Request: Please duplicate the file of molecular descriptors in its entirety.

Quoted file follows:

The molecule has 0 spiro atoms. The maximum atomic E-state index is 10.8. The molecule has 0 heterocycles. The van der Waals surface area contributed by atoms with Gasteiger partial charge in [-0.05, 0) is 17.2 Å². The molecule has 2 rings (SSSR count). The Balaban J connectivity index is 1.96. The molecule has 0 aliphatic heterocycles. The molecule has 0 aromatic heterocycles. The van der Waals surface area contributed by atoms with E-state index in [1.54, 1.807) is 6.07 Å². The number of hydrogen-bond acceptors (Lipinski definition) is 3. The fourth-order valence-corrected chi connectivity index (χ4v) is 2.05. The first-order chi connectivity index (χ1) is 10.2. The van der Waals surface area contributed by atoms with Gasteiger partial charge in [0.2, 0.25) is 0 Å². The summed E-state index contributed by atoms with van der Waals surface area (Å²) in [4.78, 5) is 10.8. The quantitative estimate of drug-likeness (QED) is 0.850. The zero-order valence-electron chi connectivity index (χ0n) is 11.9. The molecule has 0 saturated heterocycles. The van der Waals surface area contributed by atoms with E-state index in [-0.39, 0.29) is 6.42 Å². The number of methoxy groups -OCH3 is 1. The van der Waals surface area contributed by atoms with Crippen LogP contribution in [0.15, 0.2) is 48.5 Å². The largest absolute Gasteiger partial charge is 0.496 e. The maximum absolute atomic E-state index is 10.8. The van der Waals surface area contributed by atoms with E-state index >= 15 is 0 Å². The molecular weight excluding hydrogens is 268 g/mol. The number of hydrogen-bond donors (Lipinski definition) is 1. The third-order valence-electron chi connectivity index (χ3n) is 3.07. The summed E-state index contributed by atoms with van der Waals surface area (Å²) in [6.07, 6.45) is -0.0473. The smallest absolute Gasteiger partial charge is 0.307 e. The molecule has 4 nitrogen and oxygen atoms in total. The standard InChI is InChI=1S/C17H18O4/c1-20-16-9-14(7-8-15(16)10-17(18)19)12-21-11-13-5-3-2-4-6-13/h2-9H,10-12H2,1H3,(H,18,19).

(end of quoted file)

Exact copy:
The molecule has 0 spiro atoms. The maximum atomic E-state index is 10.8. The molecule has 0 heterocycles. The van der Waals surface area contributed by atoms with Gasteiger partial charge in [-0.05, 0) is 17.2 Å². The molecule has 2 rings (SSSR count). The Balaban J connectivity index is 1.96. The molecule has 0 aliphatic heterocycles. The molecule has 0 aromatic heterocycles. The van der Waals surface area contributed by atoms with E-state index in [1.54, 1.807) is 6.07 Å². The number of hydrogen-bond acceptors (Lipinski definition) is 3. The fourth-order valence-corrected chi connectivity index (χ4v) is 2.05. The first-order chi connectivity index (χ1) is 10.2. The van der Waals surface area contributed by atoms with Gasteiger partial charge in [0.2, 0.25) is 0 Å². The summed E-state index contributed by atoms with van der Waals surface area (Å²) in [4.78, 5) is 10.8. The quantitative estimate of drug-likeness (QED) is 0.850. The zero-order valence-electron chi connectivity index (χ0n) is 11.9. The molecule has 0 saturated heterocycles. The van der Waals surface area contributed by atoms with E-state index in [-0.39, 0.29) is 6.42 Å². The number of methoxy groups -OCH3 is 1. The van der Waals surface area contributed by atoms with Crippen LogP contribution in [0.15, 0.2) is 48.5 Å². The largest absolute Gasteiger partial charge is 0.496 e. The maximum absolute atomic E-state index is 10.8. The van der Waals surface area contributed by atoms with E-state index >= 15 is 0 Å². The molecular weight excluding hydrogens is 268 g/mol. The number of hydrogen-bond donors (Lipinski definition) is 1. The third-order valence-electron chi connectivity index (χ3n) is 3.07. The summed E-state index contributed by atoms with van der Waals surface area (Å²) in [6.07, 6.45) is -0.0473. The smallest absolute Gasteiger partial charge is 0.307 e. The molecule has 4 nitrogen and oxygen atoms in total. The standard InChI is InChI=1S/C17H18O4/c1-20-16-9-14(7-8-15(16)10-17(18)19)12-21-11-13-5-3-2-4-6-13/h2-9H,10-12H2,1H3,(H,18,19).